Singer: We've discussed an IMAX version. As far as a 3D version, I have to see the demonstrations of how to do that without shooting it that way. In theory, the real way to do 3D it shooting 3D, with appropriate ocular placements, two lens attached to the medium. Jim Cameron is shooting Battle Angel in 3D. He's shown me the camera; it's quite extraodinary.

...The film is being shot using with something called the Genesis camera. We're the first film to really utilize this camera. It was built from the ground up by Sony and Panavision to look more like film than any digital camera to date has done. It's quite fascinating. It's created quite an image.

Question: Your DVDs have always been great. What are you planning for the DVD?

Singer: Rob Burnett and his gang produce a pretty good DVD. They've been doing it with me since the re-release of The Usual Suspects, so they'll throw in whatever they think is relevant and fun. Then we do these weblogs, which are a little irreverent, mostly because I trust Rob and his team. I kind of trust these guys, so I let them get a lot of behind-the-scenes footage.

I hope they're more fun. I hope it's not, "This is a green screen. This is a camera. Here, we're going to do." They actually show that there's a cast of characters, not just in front of the camera, but behind the camera that are involved in making the picture. When you make a movie, it's a kind of a theater that occurs, the sets and the people. At any given day, I employ 800 people. By the finish of our run in Australia, we'll have employed 10,000 people, and that's not including the visual effects houses, thousands of people.

So to see a bit of that, particularly down in Australia where it's hard for you guys to come visit, it's great to be able to do on a DVD, to have that background, that material. And hopefully we'll be able to do it with some fun.

Question: Do you have a personal favorite version of Superman, perhaps when you were a child?

Singer: I think I did. It was a combination of the George Reeves series and then Richard Donner's 1978 Superman. Those are my biggest inspirations, I guess.

Question: The franchise is coming back after a long time. Can you talk about the pressure or responsibility you feel?

Singer: I feel an enormous responsiblity very simply because it's Superman. It's an icon that surpasses probably any comic icon and most icons that exist in popular culture. I guarantee you take the cross and the S into a jungle and you will have 50-50 recognition. It's an enormous responsiiblity.

Question: X-Men 2.5?

Singer: We've talked about it. Rob was talking to me about it. I'd participate, obviously, because I'm very proud of the X-Men films, particularly the second X-Men film. And it'd be fun to go back and look at it and talk about it and throw in some pieces and bits that haven't been seen.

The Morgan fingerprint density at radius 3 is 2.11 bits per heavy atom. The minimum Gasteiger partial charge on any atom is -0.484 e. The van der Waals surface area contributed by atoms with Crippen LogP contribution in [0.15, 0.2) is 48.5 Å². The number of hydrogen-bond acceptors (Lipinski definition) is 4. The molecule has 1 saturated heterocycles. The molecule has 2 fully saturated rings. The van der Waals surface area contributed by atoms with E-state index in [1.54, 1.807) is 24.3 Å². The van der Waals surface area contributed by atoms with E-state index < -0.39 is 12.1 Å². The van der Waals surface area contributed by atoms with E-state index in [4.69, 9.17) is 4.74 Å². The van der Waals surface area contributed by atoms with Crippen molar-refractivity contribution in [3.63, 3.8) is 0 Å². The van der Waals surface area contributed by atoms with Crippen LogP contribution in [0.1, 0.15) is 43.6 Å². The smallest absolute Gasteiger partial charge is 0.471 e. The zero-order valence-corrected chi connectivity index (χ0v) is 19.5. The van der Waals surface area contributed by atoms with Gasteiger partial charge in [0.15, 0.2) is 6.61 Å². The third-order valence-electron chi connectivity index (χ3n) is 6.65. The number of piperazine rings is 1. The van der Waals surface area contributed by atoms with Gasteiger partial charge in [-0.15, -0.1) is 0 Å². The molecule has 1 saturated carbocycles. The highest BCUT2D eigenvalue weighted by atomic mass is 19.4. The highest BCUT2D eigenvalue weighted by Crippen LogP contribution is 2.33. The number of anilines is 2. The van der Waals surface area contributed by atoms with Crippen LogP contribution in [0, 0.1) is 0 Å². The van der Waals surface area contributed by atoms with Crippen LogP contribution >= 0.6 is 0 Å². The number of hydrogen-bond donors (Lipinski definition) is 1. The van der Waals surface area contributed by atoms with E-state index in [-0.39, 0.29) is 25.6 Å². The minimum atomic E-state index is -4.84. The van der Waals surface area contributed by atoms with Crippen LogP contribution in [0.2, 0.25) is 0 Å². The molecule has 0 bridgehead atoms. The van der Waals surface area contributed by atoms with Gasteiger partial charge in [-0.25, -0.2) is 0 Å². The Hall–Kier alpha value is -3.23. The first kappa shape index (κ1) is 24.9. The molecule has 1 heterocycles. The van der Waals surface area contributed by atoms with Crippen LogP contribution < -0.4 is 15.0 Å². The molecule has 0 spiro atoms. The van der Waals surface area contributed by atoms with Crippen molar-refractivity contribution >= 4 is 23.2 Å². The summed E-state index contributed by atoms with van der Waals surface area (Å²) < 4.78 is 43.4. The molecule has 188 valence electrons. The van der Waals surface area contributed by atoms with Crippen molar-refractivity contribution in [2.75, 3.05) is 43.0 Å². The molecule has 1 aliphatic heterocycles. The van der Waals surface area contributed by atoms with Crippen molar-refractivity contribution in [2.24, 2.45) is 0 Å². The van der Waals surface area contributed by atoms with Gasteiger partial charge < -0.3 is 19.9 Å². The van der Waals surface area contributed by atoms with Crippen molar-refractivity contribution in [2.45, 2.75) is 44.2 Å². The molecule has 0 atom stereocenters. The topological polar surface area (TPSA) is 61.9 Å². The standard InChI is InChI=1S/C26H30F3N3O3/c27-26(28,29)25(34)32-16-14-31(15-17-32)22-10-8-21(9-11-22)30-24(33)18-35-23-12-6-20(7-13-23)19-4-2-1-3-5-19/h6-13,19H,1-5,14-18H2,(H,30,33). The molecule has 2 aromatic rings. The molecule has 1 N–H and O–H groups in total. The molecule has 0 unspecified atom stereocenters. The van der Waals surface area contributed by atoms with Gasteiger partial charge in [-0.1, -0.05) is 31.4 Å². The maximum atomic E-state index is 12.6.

Question: Will there be Superman-like action?

Singer: Oh, yeah. It's huge. That's why it's funny. I'm showing you a character piece, but the movie's huge. It probably has 1,500 to 2,000 visual effects shots. It's got sequences where you have not seen a character to do things of this scope. It takes you from outer space to the depths of the ocean. It's quite a big canvas.

Question: Does he use all his powers?

Singer: Oh, yeah. Most of them. Lots of them. We go lots of places.

Question: With X-Men, you have Marvel. With Superman, you have DC. Can you describe the difference?

Singer: There's no real difference. They're both companies that are passionate about their universes and hold them dear and are affording me a great amount of trust in the direction I'm taking.

I've been afforded, as with X-Men, tremendous control over the picture. It's all support. It's all good stuff.

We have a video game with EA, and I'm involved with that. That's spectacular. That will be quite a video game. It's for the next generation consoles. All that will be different. It will have elements of the movie, but it will have elements that will make game play more exciting in terms of the construction of Metropolis, Superman's powers and things like that.

Question: How comedically will you be playing the Clark Kent character?

Singer: He's goofy. He's playing a a role. Clark is not young Clark from the farm, although you'll see a bit of that. At the Daily Planet, he's awkward, he's the invisible guy. With Lois, "Have you ever been in love? Silly question." He's playing a role. That's his costume. Superman is him.

Question: Did you base Metropolis on New York City like Richard Donner did?

Singer: Richard Donner didn't base it loosely on New York City. He made it New York City. It was New York City.

We have a city that captures the look of the film, a 1940s love story, so there will be a more deco, things like that. But ultimately it will be based on something between today's New York and the New York of 1938.

Question: What do you think of Brett Ratner directing the third X-Men movie?

Singer: I think it's great. He's a good friends of mine; I've known him for years. And I'm excited for him. I hope he has enough time to make the picture.